Roseman: Right, a bolt of cloth—
Rail: You’ve been drawing on it since 1989.
Roseman: Like my weave drawings on silk, “The Bolt” is a drawing that is also an object. It’s an incremental weave structure that is very depictive because it looks like a real weave, I’m just kind of metaphorically weaving while drawing and it is a certain length and I work on it somewhat every year. It will be another length eventually. It’s about counting minutes, and making marks, and making an object that exists as an object. It’s much more about process than a finite making of a thing. If I only worked on “The Bolt” for the next ten to fifteen years, which, as I told you, if I was a totally enlightened person, it’s probably what I would do, and then I would be humming all the time, and I’d be one with the universe and no one could ever talk to me because I’d be somewhere else, even though physically I’d look like I was here. But anyway, I work on it steadily, and when I die it will be done. Maybe not complete, but done. It is a very esoteric, and, in other ways, a very straightforward operation. Actually, the fact that I still work on it is a way for it to come with me, because I hate leaving things—when my work changes, as I told you, I get sad. No, I’m not making the milk carton still lifes anymore, why can’t I do that for the next forty years? Which I could, but I can’t. And so the fact that “The Bolt,” which I have shown a few times, and I’ll show it again, is and always will be a work in progress, I’m not secretive about it.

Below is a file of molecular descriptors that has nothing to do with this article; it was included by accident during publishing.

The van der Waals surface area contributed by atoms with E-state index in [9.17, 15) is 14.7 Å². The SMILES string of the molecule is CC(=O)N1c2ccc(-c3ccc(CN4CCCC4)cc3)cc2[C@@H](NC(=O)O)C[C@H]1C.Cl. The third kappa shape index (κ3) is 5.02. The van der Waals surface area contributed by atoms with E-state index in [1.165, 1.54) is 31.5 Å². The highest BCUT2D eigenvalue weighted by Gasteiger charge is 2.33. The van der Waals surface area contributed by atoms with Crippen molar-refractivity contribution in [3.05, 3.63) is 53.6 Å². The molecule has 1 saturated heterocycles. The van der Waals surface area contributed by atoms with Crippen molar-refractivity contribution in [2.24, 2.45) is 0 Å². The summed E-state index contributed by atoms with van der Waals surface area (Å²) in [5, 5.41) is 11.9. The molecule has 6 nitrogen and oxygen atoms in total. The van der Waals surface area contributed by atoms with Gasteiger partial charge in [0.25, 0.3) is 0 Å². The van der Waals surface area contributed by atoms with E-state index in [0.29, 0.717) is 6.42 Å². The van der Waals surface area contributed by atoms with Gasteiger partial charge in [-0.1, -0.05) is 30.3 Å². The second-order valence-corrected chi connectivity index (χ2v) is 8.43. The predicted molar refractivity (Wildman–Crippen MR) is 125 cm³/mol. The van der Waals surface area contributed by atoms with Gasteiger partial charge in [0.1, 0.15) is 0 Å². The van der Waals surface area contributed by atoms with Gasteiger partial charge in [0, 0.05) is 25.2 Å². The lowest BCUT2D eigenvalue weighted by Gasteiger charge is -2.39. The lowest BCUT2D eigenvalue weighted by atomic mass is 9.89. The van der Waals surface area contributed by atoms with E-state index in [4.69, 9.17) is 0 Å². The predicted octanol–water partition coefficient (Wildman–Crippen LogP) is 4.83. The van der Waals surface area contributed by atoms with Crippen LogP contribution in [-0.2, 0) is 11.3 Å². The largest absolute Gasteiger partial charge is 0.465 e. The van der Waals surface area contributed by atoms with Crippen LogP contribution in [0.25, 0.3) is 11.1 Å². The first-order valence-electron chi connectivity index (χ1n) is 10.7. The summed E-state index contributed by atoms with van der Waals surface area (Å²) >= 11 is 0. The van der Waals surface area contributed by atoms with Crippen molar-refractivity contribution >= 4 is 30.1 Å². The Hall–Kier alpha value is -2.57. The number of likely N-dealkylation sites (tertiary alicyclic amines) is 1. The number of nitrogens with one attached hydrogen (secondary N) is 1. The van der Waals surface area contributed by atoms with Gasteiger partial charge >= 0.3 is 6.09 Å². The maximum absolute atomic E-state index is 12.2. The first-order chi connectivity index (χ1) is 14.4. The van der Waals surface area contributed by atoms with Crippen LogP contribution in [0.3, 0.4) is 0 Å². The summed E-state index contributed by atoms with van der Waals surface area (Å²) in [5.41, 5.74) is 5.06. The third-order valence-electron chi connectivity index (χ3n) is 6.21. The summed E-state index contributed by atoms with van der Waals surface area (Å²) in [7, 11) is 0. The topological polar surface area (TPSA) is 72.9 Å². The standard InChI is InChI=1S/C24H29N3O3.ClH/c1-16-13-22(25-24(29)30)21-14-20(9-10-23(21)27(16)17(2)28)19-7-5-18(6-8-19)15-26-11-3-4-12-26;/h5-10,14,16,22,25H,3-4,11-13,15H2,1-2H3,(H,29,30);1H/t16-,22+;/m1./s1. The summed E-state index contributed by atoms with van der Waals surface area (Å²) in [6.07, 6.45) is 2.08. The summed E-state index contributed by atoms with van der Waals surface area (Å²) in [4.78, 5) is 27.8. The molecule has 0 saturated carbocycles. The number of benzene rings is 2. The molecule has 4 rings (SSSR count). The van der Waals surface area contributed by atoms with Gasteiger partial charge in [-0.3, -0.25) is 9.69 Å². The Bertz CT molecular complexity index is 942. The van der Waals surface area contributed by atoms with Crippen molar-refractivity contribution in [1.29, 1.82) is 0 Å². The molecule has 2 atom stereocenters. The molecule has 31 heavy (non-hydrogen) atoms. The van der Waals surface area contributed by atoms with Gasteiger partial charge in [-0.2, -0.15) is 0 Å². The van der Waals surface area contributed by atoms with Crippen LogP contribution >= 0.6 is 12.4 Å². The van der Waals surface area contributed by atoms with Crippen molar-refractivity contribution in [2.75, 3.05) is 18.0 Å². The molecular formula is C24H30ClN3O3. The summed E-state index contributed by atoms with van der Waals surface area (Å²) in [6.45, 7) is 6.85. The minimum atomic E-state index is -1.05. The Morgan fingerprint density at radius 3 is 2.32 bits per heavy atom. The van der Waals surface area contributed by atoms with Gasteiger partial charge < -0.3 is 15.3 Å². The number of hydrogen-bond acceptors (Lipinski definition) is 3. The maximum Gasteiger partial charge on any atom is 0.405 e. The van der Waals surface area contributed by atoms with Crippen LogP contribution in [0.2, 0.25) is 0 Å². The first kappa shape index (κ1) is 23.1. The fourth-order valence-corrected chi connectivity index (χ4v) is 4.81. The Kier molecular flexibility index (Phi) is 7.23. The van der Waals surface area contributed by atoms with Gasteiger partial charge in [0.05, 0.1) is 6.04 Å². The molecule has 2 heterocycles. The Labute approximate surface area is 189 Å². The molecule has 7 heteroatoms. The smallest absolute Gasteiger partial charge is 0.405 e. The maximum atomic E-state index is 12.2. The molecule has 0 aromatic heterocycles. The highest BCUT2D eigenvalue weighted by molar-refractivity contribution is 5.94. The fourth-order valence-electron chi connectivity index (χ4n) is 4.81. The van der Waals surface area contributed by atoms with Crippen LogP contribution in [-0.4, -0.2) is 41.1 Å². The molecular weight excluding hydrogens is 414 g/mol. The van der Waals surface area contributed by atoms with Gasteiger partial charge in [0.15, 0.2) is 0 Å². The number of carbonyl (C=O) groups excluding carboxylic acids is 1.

Rail: And then there are the collages you did at one point.
Roseman: You might recall, I did those tissue boxes, and they had this weave pattern on them. And then I started drawing these weaves and those overlapped with the subway project as well. And the collages were a little bit of an aside in some way but they led me to the weaves. How to Draw books were just something I liked and kept thinking that they could mean something, and they finally did when I drew in them. And they led me to the 100 Most Popular Colors. The collages just came out of the fact that—you know, we all do collages when we’re in art school or high school—I also had all this stuff! I had diagrams, books, boxes of stuff that had these images, and I think I made the collages as much to make things as really an excuse to cut things out; because I think there was probably a year when I just cut things out and wasn’t making collages. It was very satisfying.